It’s not that the Supreme Court thinks the Senate is perfect. It’s just that Canada’s top court has decided that any attempt at repairing or replacing the benighted Red Chamber needs to be as complicated, arduous and unlikely as possible. So are we really stuck with a Senate everyone hates?
Prime Minister Stephen Harper’s plan to use consultative provincial elections to supply nominees for the Senate as a way of making it more accountable was nixed by the Supreme Court last week because it would “fundamentally alter the architecture” of an appointed upper house. The same goes for imposing terms limits of any length on senators. Such changes, the justices declared, need the approval of seven provinces constituting at least 50 per cent of Canada’s population. Abolition, as this magazine has recommended, requires unanimous provincial consent. Anyone with a passing knowledge of federal-provincial relations and/or cat-herding knows either standard is well nigh impossible.
In stonewalling every effort at incremental change, the justices spent considerable time emphasizing the intentions of Canada’s Fathers of Confederation. They quoted Sir John A. Macdonald’s famous line from the 1865 Confederation debates that the Senate should be a source of “sober second thought” on federal legislation, as well as a bulwark for regional interests. It is unfortunate, however, that the judges didn’t wander a bit further into those 1865 debates. If so, they might have come across the prescient warnings of Christopher Dunkin, Quebec legislator and noted skeptic of the proposed Senate.
Dunkin argued that a Senate filled with federal appointees, having no real legislative authority and lacking effective financial oversight of government, “to be a very near approach to the worst system which could be devised in legislation.” An upper house “representing no public opinion or real power of any kind,” he observed, “can never tend to good.”
Dunkin was right. Sir John A. and the rest of the Fathers of Confederation—who imagined a Senate filled with learned, land-owning elites improving on federal legislation through their years of wisdom and insight—would be aghast at what it has become today: largely a collection of political hacks, allies, donors and failed candidates who rouse themselves from slumber mostly to defend their own expense claims. If we could transport them through time, those framers of Canada’s original constitution would be the first to demand immediate changes to the Senate.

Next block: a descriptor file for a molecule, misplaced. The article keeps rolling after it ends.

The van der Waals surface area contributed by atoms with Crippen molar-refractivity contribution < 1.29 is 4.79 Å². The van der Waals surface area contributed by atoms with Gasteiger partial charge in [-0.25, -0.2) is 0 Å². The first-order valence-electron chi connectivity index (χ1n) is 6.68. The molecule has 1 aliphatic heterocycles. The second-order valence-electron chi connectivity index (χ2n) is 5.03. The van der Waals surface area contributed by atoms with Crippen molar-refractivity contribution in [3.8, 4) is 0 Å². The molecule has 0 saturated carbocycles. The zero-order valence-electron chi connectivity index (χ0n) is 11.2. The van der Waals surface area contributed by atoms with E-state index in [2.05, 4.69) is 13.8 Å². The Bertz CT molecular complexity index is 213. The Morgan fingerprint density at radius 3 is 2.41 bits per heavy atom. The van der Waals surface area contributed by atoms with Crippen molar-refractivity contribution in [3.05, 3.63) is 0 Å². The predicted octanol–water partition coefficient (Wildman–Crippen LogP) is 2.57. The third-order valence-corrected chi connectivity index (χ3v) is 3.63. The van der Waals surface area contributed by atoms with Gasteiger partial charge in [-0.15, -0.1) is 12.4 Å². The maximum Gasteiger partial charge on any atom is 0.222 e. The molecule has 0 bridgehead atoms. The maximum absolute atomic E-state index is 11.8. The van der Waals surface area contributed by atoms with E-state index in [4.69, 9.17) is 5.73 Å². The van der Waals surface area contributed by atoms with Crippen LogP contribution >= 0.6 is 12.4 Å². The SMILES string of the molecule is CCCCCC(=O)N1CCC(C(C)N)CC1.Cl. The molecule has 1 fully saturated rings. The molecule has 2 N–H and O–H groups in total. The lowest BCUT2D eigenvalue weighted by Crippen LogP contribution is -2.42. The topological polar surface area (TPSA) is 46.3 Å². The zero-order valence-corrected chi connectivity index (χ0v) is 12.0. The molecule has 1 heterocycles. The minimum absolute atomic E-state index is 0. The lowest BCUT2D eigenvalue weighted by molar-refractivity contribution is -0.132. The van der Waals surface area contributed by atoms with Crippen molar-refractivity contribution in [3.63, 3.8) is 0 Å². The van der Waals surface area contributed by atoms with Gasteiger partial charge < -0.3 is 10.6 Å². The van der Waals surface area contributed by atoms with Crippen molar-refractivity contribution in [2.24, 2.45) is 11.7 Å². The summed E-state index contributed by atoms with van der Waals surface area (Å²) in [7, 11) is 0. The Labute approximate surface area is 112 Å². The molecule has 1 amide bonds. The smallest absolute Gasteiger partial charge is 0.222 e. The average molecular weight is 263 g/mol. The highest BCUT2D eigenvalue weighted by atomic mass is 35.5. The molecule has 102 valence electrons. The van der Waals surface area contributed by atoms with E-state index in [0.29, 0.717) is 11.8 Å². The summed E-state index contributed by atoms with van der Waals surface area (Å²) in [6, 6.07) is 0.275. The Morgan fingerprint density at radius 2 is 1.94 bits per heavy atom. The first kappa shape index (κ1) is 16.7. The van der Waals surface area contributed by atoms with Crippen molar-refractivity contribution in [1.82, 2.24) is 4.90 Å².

Where do we go from here? Despite the straitjacket fitted over the current Senate by the Supreme Court ruling, there are still a few options to consider.
Liberal Leader Justin Trudeau has recommended unhooking the Senate from party rule. The first step was tossing Liberal senators from his caucus. But the rest of his plan—a federal-appointments panel to offer up non-partisan Senate nominees in the same manner as the Order of Canada—may well be just as substantive a change to the Senate’s architecture as Harper’s consultative elections, and could be equally off-limits. Plus, it’s worth asking whether it’s possible, or even desirable, to create an entirely independent Senate lacking any party connections to the House of Commons. Shifting the appointments process fully to the provinces might have some promise, if only because the provinces are likely to give their approval. But this offers its own set of risks.
Other recommendations on the table include a new round of constitutional conferences to craft a federal-provincial consensus on Senate reform. Alternatively, a national referendum could be held to gather public input on such a process. Given the painful experiences of Meech Lake and Charlottetown, however, the Harper government has rejected both options out of hand. It’s hard to imagine another party embracing such a thankless crusade any time soon.
Perhaps the only viable current option is for Harper to return to his old approach to the Senate: ignore it. During his first three years in office, he appointed just two senators: elected Alberta representative Bert Brown and cabinet minister Michael Fortier. As the vacancies piled up, Harper faced no constitutional problems arising from his inattention; he only changed his mind during the coalition crisis in late 2008, when it appeared his government might fall. (Then he set a record by naming 18 new senators in one day. To date, he’s appointed 59.)
Starving the Senate of senators to prompt change might be the most cynical of all possibilities. But the Supreme Court didn’t explicitly forbid it. And the sight of a near-empty Senate limping into oblivion sometime in the future might well provide the requisite sense of urgency and agreement for either reform or abolition that’s currently lacking—sometime in the future being the best Canadians can now hope for when it comes to fixing our long-broken Senate.